First Time Travel Trailer Owner Tips, Beginner’s Guide.
- 1 First Time Travel Trailer Owner Tips, Beginner’s Guide.
- 2 Packing checklist for your first RV trip
- 3 RV driving tips
- 4 Hauling an RV
- 5 Setting up your campsite – water and electricity
- 6 Using the water system while on your trip
- 7 Camper Trailer Electrical System and Heating
- 8 Common Newbie mistakes to avoid-for your first trip Dumping the RV and Post-Trip Cleanup
- 9 What are the best RV accessories a camper trailer should have?
- 10 How much does Travel trailer insurance cost?
- 11 Camper trailer registration-what you need to know?
- 12 Here are my favorite 3 best campgrounds in the USA:
This article is beginners guide for first-time travel trailer owners.I have owned a travel trailer for a few years and I have learned a lot so I want to share my experience and help people to learn from my mistakes.
So, if you’ve managed to buy your dream home on wheels. Congratulations! Now you can hop into your mobile home with all the amenities you need, and head to the mountains, to the beach, to a river or lake – relax and love every moment of it. As you never took a long cross-country trip before, there are so many things to learn to make your road life as enjoyable as possible. Check out this list of tips to get started and avoid common rookie mistakes.
Packing checklist for your first RV trip
My family was so excited before our first camping trip. We bought Jayco Eagle HT travel trailer. On our first trip, we forgot a lot of vital items that will help us to have a nicer trip.
Here is the list of things that you should buy after you get a new trailer.I absolutely recommend have separate items for the trailer than just grasp them from your house so you don’t have to remember to pack them every time and the camping gear is ready on a short notice.
Before you embark on your first trailer trip, create a checklist of essentials you should pack and bring with you.
Start with eating RV essentials: utensils, bowls and plates, cups and mugs, pans, pots, sponges, towels, rags, bottle and can openers, cleaning supplies, matches, and cooking oil. You’ll need some lounge chairs, firewood, games and cards, books, and lanterns for relaxing times.
As for bathing, don’t forget to bring towels, shampoo and soap, toothpaste and toothbrushes, toiletry kit, and toilet paper. For outdoor activities, you’ll need sunscreen, insect repellent, backpacks, comfortable shoes, first aid kit, and gear for your preferred activity (binoculars, fishing poles, hiking boots, etc.).
Eventually, you should be prepared for any problem that may arise on the road. Equip your trailer with a fire extinguisher, shovel, ropes, tool kit, water hose, road flares, batteries and flashlights, trash/recycling cans and bags, jumper cables, extension cord, tire pressure gauge, leveling blocks, light bulbs, and duct tape.
Tip: Plan your meals ahead and bring canned foods, dried soups, rice, beans etc. That way you have everything you need for the next trip – even the food.
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RV driving tips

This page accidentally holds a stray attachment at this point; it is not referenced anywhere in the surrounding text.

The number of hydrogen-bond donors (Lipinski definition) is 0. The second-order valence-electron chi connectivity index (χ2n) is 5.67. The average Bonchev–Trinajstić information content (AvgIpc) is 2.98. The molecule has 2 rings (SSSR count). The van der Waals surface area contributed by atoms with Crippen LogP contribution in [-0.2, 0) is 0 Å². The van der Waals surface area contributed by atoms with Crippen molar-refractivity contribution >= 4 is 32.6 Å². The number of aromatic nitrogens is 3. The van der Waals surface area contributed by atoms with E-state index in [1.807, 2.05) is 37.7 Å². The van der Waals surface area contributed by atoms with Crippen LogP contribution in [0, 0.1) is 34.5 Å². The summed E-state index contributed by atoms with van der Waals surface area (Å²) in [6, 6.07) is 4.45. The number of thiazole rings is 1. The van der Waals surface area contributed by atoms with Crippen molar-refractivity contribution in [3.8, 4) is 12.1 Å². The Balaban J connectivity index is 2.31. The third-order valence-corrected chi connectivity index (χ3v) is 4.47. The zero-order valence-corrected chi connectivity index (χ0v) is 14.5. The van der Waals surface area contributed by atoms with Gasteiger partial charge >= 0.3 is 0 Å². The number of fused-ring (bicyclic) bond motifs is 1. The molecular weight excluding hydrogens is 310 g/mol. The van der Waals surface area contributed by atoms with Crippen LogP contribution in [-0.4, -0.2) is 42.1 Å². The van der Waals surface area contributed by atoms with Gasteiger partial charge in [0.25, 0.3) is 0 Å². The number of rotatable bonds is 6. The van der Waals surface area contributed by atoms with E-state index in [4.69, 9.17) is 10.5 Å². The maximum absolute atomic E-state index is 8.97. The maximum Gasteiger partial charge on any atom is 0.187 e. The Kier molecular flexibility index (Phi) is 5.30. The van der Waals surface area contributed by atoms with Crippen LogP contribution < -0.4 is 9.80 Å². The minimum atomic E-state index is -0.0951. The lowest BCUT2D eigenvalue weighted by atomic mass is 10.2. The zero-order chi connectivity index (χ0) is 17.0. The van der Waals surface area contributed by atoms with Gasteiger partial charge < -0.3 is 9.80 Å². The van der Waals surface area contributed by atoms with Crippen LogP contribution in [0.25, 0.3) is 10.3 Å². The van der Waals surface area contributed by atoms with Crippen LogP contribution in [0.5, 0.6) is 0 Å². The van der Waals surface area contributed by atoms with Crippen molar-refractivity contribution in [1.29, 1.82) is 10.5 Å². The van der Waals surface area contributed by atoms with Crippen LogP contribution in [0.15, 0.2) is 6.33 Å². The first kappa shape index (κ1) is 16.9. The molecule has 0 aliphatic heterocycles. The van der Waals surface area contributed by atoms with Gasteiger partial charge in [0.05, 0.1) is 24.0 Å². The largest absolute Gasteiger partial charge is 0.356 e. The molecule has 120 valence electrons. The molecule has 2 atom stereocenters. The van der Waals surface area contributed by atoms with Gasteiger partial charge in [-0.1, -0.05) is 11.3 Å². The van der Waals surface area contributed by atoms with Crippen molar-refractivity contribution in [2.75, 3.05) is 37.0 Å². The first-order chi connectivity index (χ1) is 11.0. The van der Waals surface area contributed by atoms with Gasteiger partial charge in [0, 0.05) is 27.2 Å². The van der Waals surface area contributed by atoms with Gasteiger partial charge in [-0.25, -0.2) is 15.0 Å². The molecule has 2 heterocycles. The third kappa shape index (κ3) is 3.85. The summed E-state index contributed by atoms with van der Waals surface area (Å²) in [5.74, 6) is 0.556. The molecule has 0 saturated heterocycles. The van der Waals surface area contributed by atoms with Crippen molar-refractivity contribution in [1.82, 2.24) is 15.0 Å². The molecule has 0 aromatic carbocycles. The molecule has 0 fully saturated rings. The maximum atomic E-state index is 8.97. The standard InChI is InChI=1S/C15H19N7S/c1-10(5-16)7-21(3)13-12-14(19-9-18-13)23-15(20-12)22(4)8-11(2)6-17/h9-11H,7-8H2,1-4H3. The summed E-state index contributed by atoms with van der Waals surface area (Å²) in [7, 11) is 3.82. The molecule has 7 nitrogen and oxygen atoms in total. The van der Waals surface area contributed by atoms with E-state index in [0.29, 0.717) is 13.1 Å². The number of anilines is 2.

Before you go on the road, take a practice drive by setting out on a smaller trip on a similar terrain. You need to “feel” the drive with a trailer and know how hard it’ll be to switch lanes, park, ascend hills, and other intricacies of driving an RV. Find the most comfortable seat position, adjust the mirrors, master parking and backing into tight spots, as well as how to balance your trailer load, how to start and stop safely, how to drive up and down hills, turn corners, and how to deal with wind resistance. Know your trailer’s or RV’s measurements, so you don’t fear driving under bridges and know which roads you can legally drive on with your motorhome.
Hauling an RV
First, you need to do is to check how much your vehicle can tow. Commonly you can find it on the sticker on the drivers’ door jam.Next step is to check the trailer, usually, you will find few different numbers:
- Dry weight -just the RV weight without gear and water
- GVWR -RV weight with gear and water
- Tongue weight – trailer pushing down on the hitch of the car.
You need to be sure that none of these numbers exceed the numbers of what your vehicle can tow. Try to have a buffer of approximately 1000 pounds and check you ball size on your hitch.The usual ball size for the travel trailers is 5/8″.
Tips for backing up your travel trailer:
- The back of the RV turns the opposite direction
- Make very small adjustments to the steering wheel – Will take a minute before start heading in the right direction.
Setting up your campsite – water and electricity
When you arrive at the campground, disconnect any towed cars and drive around to locate your campsite, and see whether there’s enough space for your vehicle. Drive your RV to the campsite, set the parking brake, and chock the wheels.
Put down stabilizer jacks, and before you hook up your rig – test the voltage of the campground’s electricity. Plug into the receptacle that suits your amperage requirements – most travel trailers have 30 amp. service but some have 50 amp or 15 amp and all of them have a different connector so you need to have the right connector to hook up your RVs to the park power, and then check to ensure that the electricity is working.
Next, you need to hook up to the water supply by attaching the white water hose of your RV to the camp supply and check to ensure that there’s a water flow to your RV. The last thing to do is attach the sewer hose to your vehicle’s drain outlet (most campgrounds require a sewer seal on the connection).
Tips: Try to park your travel trailer on flat ground, here is why:
- You can damage the RVs fridge
- Als will be wired when the RVS is not balanced, the trailer will bounce more as you walk.
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Using the water system while on your trip
The trailer has different water capacity tanks. Usually, the tank is large enough for one family to cook with, use the restroom for about 3 days.
Your RV’s water system works to remove the used water out (black and gray water) and bring the fresh water in (whitewater).